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Leafs Clinch a Playoff Spot, Lose Andersen

Leafs Clinch a Playoff Spot, Lose Andersen

After weeks of waiting, teetering on the edge of disaster, the Toronto Maple Leafs have finally clinched a playoff spot – but it came at a cost.

Goaltender Frederik Andersen had to be removed from the game in the second period after Pittsburgh Penguins forward Tom Sestito collided with his mask, snapping his head to the side. He did not return, as Curtis McElhinney stepped in to secure the 5-3 victory.

Here’s the play:

Sestito was charged with a two-minute minor for goaltender interference.

Argument and discussion immediately arose on Twitter, some calling it clear interference, and others disagreeing that it should not have been a penalty at all. The main point was that Andersen had set up outside of the crease, but as goalies know, being outside of the crease does not automatically permit contact.

Rule 78 (c) of the NHL rule book clearly states:

A goalkeeper is not “fair game” just because he is outside the goal crease. The appropriate penalty should be assessed in every case where an attacking player makes unnecessary contact with the goalkeeper. However, incidental contact will be permitted when the goalkeeper is in the act of playing the puck outside his goal crease provided the attacking player has made a reasonable effort to avoid such unnecessary contact.

The official clearly thought that reasonable effort to avoid contact with Andersen was not made, therefore the penalty was called.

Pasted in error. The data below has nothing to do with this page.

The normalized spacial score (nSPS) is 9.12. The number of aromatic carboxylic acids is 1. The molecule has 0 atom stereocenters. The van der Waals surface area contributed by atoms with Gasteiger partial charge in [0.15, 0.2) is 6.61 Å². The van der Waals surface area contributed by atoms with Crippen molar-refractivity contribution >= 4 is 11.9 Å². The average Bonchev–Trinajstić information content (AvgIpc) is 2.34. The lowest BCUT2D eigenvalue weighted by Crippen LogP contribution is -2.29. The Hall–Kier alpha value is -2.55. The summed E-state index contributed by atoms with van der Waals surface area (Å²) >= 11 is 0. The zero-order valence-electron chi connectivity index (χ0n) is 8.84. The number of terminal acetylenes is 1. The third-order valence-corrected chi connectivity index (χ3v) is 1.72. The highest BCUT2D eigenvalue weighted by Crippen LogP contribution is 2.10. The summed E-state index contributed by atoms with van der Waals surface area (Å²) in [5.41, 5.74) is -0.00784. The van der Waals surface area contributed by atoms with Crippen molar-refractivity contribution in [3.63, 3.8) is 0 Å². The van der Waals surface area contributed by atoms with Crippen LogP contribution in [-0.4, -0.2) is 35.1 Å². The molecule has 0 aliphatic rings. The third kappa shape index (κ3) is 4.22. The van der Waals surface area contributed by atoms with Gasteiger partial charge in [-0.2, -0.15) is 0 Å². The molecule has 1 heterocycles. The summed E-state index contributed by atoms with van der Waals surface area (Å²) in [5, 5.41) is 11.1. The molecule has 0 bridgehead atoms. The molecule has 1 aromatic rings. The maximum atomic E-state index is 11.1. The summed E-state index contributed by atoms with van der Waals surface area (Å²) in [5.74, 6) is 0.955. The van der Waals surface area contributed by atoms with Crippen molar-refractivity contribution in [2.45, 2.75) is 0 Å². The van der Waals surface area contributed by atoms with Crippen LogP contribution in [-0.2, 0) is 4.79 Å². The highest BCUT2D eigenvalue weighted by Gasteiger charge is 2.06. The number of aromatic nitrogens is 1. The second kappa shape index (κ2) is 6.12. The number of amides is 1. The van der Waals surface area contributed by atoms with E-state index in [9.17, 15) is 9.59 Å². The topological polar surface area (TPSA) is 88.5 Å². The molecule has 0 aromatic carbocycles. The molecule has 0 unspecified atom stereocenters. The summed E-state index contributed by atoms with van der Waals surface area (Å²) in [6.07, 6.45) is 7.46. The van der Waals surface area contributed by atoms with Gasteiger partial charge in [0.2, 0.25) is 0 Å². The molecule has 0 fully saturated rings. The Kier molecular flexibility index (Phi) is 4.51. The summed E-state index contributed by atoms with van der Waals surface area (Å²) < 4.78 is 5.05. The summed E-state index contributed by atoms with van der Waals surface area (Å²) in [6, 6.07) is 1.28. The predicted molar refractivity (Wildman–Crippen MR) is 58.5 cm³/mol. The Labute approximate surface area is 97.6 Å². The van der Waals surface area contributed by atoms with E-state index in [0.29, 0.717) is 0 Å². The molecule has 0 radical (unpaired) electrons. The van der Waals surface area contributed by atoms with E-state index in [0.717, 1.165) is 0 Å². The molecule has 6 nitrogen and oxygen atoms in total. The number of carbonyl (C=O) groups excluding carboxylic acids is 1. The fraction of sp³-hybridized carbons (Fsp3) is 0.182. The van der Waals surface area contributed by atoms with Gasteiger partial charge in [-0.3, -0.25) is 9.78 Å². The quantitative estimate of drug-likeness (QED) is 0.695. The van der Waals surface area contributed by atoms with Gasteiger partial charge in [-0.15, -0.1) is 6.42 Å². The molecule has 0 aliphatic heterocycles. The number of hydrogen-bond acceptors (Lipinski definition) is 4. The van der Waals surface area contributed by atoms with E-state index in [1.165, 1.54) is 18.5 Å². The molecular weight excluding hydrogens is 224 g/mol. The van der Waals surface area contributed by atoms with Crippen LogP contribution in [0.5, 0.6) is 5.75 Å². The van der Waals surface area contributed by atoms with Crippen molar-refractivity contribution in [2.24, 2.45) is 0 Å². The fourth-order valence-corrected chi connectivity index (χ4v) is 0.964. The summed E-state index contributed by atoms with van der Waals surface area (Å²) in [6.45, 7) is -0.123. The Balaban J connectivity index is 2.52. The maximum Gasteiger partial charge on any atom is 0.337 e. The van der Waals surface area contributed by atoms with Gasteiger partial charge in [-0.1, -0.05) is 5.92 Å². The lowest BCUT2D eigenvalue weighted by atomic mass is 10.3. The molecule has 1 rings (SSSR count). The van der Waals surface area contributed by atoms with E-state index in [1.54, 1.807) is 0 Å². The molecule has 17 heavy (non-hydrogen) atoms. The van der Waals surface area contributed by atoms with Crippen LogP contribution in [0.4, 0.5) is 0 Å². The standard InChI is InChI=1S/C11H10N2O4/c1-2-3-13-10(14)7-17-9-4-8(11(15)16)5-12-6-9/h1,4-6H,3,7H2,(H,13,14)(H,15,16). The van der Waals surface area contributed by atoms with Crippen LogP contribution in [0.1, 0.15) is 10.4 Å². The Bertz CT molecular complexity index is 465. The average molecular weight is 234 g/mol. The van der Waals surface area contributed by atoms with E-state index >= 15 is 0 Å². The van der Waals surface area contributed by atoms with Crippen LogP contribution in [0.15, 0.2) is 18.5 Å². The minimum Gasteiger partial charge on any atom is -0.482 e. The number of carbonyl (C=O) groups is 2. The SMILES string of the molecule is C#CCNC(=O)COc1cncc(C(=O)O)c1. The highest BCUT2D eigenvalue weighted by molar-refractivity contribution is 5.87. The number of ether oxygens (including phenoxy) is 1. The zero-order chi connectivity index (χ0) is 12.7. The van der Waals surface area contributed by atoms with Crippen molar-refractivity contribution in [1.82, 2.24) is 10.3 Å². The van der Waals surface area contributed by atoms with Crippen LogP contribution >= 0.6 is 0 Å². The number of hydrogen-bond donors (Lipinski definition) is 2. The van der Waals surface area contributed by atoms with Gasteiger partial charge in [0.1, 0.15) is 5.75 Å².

After the game, Don Cherry ripped into Sestito – who is mostly known for his rough-and-tough game (including multiple suspensions).

Losing Andersen would certainly be a major blow to Toronto’s playoff hopes. There was no formal update after the game, but Leafs head coach Mike Babcock did say that he expected him to start in the team’s next game.

What are your thoughts? There has been a lot of talk about goaltender safety in the NHL this season. Are players purposely headhunting goalies? Does the league need to change the rules in order to punish players more, or at least make the rules clearer?

Watch the full clip of the incident from NHL.com below:

About The Author

Greg Balloch

Greg Balloch is a Vancouver-based writer, broadcaster, and goaltending coach. His career began in Hamilton, Ontario as the voice of the Junior 'A' Hamilton Red Wings, before moving to Vancouver to cover the Canucks for CISL 650. A lifelong goaltender, he has been teaching the position for over a decade. He is currently an instructor for Pro4 Sports, and is the goaltending consultant for the BCHL's Surrey Eagles.

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